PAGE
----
N.Irish future hangs in balance
BELFAST, Northern Ireland (CNN) -- Northern Ireland's power sharing assembly is on the brink of collapse as unionists and republicans argue over paramilitary disarming.
The UK government has until midnight on Saturday to decide whether to suspend the assembly or call fresh elections.
The crisis was sparked by Ulster Unionist leader David Trimble's decision to quit as assembly first minister in protest at the refusal by the Irish Republican Army (IRA) to hand over its arsenals.
In the six weeks since Trimble officially resigned there has been intense diplomatic activity intended to keep the assembly alive.
But rival Catholic and Protestant parties appeared as divided as ever on Thursday night.
Trimble's Ulster Unionists, Sinn Fein -- the republican political party -- and the nationalist SDLP all held separate meetings with the UK's Northern Ireland Secretary Dr. John Reid on Thursday.
After an hour-long meeting with Reid, Sinn Fein leader Gerry Adams said suspending the institution would damage the credibility of the 1998 Good Friday agreement which underpins peace efforts in Northern Ireland.
"If the (British government) intend to suspend, they need to calculate the effect the suspension will have on nationalists and republicans and the effect it will have on the integrity of the agreement," Reuters news agency reported Adams as saying.
"It's been a long time coming but the reality is that this process is at a crossroads," Adams added.
London has suspended the assembly once before in its short life -- in February 2000 following a report by independent international arms monitors that none of the major paramilitary groups had started to disarm.
In the last two days the IRA has said it is committed to decommissioning its weapons but has refused to lay down a timetable for disarmament.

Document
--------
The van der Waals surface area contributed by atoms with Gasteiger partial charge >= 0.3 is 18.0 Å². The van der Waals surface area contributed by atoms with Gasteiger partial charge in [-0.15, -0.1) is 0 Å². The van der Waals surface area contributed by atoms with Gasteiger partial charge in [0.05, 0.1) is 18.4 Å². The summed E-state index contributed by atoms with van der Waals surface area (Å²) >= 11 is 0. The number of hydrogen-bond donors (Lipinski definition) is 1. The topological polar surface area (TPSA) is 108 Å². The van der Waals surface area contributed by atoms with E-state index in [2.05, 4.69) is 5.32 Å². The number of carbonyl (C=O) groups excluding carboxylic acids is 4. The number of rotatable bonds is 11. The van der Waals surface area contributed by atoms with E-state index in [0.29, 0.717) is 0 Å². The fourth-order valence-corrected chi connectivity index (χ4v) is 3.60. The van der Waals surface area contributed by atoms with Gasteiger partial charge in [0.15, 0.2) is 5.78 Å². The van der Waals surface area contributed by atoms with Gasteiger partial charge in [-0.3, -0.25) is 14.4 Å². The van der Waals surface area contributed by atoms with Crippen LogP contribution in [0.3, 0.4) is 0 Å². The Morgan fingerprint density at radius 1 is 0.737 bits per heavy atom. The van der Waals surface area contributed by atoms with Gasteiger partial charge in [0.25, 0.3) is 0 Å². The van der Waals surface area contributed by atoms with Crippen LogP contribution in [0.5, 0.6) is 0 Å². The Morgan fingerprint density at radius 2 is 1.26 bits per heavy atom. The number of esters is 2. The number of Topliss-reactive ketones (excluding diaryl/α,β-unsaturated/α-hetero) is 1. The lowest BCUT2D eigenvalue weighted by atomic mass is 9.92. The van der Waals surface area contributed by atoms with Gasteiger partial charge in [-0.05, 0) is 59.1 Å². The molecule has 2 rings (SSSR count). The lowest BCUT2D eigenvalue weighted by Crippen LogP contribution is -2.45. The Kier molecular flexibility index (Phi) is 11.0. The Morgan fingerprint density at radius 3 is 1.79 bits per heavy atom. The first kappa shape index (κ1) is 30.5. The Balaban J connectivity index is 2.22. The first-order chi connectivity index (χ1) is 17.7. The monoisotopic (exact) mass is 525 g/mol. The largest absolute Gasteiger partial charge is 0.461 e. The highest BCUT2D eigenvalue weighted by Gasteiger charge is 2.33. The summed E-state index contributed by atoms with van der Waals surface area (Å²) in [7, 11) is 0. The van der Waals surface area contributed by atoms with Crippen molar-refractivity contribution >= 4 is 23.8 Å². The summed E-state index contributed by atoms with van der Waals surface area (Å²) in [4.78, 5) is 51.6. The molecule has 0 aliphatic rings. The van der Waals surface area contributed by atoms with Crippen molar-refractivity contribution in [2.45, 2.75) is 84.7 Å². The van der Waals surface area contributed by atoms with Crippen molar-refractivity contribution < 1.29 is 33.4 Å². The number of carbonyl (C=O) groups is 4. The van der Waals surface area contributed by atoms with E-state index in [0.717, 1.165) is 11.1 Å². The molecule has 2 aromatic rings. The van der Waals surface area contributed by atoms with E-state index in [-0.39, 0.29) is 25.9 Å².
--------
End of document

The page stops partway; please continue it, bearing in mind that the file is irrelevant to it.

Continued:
General John de Chastelain, head of the Independent International Commission on Decommissioning, agreed that the IRA had proposed an acceptable, confidential means for putting its weapons "beyond use."
But Trimble and his UUP party said the statement did not go far enough.
Trimble said: "We have an IRA statement that says they intend at some point to do (decommission). The question arises at what point.
"The (Good Friday) agreement committed the disarmament by May 22, 2000. Over a year ago on May 6, 2000 the IRA promised to do it, they haven't done it yet.
"It's because of that I announced I would resign on June 1."
Reid has a number of choices but the decision must be made by midnight Saturday.
Reid could suspend the assembly and return Northern Ireland to rule from London.
He could call fresh elections, with the risk that it would polarise opinion further -- in June elections the hardline Democratic Unionist Party and Sinn Fein profited at the expense of the UUP and SDLP.
His third option would be to reconvene the Northern Ireland assembly for one day effectively buying a further six weeks for more negotiations.
Trimble has said that option should only be adopted if there was a real chance of it leading to IRA decommissioning.
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